For most of my childhood years I had told my parents I wanted to be a lawyer. I watched all the Perry Mason, Ironside, and Murder She Wrote shows with my mom. I devoured mysteries, loved to debate points of view, believed I had an analytical mind. Then, late in my sixteenth year, I had an epiphany over my mom’s Gourmet and Sphere magazines. Cooking was something I loved doing, even when tired, something that felt not like work, but joyful, divine, and absolutely right. When I told my parents of this change in my future plans, they did not see my decision in the same euphoric way. My father’s’ hope for one of his children to attend his alma mater of Dartmouth and my mother’s dream of a nice, safe, comfortable married life for her daughter were crushed.

The first cookbook my mother ever gave me was for Christmas of my senior year.

Joy of Cooking — The All-Purpose Cookbook
Irma S. Rombauer and Marion Rombauer Becker
6th Edition, Twenty-fifth printing, October 1981

I’m not sure if she ever regretted it but if my mother were to rewrite the Willy Nelson / Waylon Jennings hit Mommas, Don’t Let Your Babies Grown Up To Be Cowboys, it would substitute chef for cowboy. Once I moved out of the house at eighteen and started working in kitchens, the number of holidays and family gatherings I missed became a sore spot for my mom. Working in a kitchen is not a nine-to-five job. Nor is it something one does to become rich and famous. Choosing the kitchen is about passion, love, obsession, and insanity. I am never happier than when everything is flowing in the kitchen. My food is about nurturing people. I am a very simple cook who loves to feed others.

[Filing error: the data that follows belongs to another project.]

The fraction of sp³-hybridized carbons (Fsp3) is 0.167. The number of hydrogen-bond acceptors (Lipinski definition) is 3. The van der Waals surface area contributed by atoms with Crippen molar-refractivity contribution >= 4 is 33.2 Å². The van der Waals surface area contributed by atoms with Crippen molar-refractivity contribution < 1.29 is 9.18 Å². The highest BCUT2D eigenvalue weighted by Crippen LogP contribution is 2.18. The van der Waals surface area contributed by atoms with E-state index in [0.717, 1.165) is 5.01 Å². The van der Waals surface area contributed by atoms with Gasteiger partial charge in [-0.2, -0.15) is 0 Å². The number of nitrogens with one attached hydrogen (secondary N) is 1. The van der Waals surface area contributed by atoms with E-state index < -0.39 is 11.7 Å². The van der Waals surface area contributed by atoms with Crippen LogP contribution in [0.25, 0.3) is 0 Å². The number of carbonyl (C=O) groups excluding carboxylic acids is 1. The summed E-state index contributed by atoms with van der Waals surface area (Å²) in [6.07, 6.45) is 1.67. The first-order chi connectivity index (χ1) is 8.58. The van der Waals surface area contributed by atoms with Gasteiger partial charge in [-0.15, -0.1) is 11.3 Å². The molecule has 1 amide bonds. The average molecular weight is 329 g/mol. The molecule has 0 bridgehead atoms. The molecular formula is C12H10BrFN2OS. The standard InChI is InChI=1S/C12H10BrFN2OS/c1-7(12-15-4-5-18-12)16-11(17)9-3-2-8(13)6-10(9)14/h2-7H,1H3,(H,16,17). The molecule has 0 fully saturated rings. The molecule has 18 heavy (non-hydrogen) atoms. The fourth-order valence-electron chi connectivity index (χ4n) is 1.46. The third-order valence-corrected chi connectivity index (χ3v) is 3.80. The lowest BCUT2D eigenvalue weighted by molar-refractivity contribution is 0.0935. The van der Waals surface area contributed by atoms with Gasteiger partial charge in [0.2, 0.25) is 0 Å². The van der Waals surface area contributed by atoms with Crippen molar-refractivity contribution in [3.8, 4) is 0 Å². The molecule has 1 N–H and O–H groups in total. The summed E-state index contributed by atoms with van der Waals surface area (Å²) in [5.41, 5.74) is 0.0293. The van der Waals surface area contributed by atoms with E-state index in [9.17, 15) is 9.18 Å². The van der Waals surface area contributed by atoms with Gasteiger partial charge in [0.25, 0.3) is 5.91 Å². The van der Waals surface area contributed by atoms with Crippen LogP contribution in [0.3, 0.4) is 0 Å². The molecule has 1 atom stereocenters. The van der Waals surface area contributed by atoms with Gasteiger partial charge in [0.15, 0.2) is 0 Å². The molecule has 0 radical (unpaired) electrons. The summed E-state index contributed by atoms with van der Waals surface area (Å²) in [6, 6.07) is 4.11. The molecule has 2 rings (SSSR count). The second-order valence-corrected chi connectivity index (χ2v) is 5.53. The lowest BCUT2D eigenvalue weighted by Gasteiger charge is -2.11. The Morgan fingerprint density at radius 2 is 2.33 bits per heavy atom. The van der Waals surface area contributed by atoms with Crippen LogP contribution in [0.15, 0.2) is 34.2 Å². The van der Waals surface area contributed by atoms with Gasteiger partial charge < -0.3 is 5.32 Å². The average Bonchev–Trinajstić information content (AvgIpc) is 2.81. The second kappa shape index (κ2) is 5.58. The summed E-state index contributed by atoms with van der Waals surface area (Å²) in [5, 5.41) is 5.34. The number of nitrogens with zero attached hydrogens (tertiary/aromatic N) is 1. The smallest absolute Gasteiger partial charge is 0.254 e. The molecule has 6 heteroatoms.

There is a warranty on the cover of Joy — “Try any dozen recipes in Joy of Cooking. If for any reason you are not completely satisfied, you may return the book and get your money back.” I truly can’t imagine that anyone has ever taken them up on the offer. This book has everything from the now famous skinning of a squirrel illustration in the cooking game section to cheese making, stain removal, curry, and hermits, one of my favorite cookies.

When I was starting out, anytime I had a question, this book always had the answer. Now, of course, we have the internet, but I still find holding a book in my hands, turning the pages to read and imagine the recipes, seeing the stains of previous forays, is so much more enjoyable.

I like to think that by the time I graduated from the Culinary Institute of America, my parents had reconciled themselves to my dream.